A new study continues on Lake Minnetonka in an effort to effectively manage zebra mussel populations.
Researchers from the Minnehaha Creek Watershed District and the Minnesota Aquatic Invasive Species Research Center are testing the use of a copper-based product to reduce the survival of zebra mussel larvae. By targeting the youngest zebra mussels, researchers hope the overall population can be decreased.
The study, funded by a $30,500 grant from Hennepin County, is the first known field test of its kind in the country.
During the study, very low levels of a federally-approved copper-based product, EarthTec QZ, are being applied in two enclosures in Lake Minnetonka’s West Upper Lake, which has some of the largest concentrations of zebra mussels in the lake. The study area is near the shoreline of Lake Minnetonka Regional Park and applications will occur over the course of three separate weeks between now and the end of July.
The product is species-specific and poses no health risks to humans or other aquatic life. Recreation and enjoyment of the bay will not be impacted during the study.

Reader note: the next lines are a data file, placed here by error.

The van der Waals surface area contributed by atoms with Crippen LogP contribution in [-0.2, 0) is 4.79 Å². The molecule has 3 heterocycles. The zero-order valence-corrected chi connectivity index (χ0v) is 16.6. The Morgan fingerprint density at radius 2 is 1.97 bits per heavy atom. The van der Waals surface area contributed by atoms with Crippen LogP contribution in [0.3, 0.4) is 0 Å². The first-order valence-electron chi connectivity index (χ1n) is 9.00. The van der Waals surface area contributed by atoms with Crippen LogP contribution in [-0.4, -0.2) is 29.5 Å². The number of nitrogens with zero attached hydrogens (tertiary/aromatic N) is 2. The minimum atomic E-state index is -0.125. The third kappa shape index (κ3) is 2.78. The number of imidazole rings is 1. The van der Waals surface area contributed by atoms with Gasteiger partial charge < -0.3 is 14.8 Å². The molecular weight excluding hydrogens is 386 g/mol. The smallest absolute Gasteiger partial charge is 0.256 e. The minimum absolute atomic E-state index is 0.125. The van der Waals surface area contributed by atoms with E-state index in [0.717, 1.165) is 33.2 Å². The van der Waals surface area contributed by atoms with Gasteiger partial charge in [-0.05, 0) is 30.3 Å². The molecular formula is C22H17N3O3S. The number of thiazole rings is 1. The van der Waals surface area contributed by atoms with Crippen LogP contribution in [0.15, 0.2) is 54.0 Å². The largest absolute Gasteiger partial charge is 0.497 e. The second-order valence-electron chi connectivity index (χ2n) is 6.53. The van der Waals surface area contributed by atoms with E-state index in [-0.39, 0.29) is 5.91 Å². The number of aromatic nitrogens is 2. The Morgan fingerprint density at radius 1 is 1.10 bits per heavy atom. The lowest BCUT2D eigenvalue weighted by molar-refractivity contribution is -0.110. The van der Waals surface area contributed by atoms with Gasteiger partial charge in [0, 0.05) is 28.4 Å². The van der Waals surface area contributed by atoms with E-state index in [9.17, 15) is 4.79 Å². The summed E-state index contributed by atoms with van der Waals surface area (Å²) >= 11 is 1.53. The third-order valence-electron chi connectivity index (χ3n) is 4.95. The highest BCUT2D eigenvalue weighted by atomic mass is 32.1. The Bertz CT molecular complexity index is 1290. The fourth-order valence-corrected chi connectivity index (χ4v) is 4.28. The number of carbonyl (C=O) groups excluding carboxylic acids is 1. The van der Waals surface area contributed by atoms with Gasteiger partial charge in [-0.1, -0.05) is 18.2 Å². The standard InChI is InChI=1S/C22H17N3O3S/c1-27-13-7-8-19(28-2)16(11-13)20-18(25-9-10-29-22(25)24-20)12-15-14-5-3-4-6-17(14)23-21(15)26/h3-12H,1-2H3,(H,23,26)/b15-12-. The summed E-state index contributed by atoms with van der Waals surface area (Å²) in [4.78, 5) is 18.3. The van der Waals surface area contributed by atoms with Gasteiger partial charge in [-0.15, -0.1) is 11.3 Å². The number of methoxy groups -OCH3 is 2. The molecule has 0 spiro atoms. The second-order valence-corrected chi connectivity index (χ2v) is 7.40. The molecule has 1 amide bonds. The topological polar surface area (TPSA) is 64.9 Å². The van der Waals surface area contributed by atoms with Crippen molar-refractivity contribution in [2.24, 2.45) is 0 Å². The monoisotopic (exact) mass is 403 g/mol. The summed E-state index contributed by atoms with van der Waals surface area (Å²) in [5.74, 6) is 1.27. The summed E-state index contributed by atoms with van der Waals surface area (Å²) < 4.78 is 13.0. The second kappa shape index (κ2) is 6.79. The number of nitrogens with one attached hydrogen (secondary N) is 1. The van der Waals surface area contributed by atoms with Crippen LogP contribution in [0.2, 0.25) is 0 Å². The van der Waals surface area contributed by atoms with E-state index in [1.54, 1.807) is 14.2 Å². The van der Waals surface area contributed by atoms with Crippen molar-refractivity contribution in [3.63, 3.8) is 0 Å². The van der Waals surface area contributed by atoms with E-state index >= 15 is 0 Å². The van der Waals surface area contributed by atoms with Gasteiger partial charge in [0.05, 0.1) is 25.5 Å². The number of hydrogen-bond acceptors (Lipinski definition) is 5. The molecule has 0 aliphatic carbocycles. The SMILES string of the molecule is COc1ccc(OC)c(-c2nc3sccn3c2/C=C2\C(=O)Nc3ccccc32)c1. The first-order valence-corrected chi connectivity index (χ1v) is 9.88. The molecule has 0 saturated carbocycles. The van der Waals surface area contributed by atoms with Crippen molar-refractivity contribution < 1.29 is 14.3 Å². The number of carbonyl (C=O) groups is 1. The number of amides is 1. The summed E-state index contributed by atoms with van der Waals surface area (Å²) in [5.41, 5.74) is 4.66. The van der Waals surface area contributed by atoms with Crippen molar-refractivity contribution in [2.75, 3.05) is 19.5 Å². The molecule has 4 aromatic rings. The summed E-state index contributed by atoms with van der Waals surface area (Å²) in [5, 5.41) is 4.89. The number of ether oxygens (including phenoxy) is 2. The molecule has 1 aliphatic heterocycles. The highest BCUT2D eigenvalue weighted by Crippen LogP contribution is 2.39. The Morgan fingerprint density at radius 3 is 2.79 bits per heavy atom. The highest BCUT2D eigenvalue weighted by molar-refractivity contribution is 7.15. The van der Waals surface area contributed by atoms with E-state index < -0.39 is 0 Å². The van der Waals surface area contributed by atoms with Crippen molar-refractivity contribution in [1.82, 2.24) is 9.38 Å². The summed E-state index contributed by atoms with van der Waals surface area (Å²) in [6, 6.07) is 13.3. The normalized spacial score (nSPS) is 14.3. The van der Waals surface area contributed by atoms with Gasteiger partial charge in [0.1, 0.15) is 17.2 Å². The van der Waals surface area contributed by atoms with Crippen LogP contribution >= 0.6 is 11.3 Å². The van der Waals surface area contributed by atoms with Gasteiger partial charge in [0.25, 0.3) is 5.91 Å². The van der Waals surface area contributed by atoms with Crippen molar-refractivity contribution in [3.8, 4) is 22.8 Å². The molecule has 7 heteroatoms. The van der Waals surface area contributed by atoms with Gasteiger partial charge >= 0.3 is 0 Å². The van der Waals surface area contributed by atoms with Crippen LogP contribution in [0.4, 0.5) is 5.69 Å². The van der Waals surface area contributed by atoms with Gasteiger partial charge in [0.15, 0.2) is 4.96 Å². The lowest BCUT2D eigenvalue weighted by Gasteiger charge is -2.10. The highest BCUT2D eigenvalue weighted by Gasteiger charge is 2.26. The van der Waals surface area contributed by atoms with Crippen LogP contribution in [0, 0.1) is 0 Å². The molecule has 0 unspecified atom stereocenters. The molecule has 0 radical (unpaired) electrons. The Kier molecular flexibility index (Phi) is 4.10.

Since zebra mussels were discovered in Lake Minnetonka seven years ago, they have spread throughout the lake, impacting water quality and recreational safety. For example, they alter the food chain that fish and other aquatic life depend on, they attach to docks, boats and other hard surfaces, and their sharp shells litter beaches and lake bottoms.
Minnesota Aquatic Invasive Species Research Center 135 Skok Hall | 2003 Upper Buford Circle St. Paul, MN 55108-6074 612-626-1412 | Intranet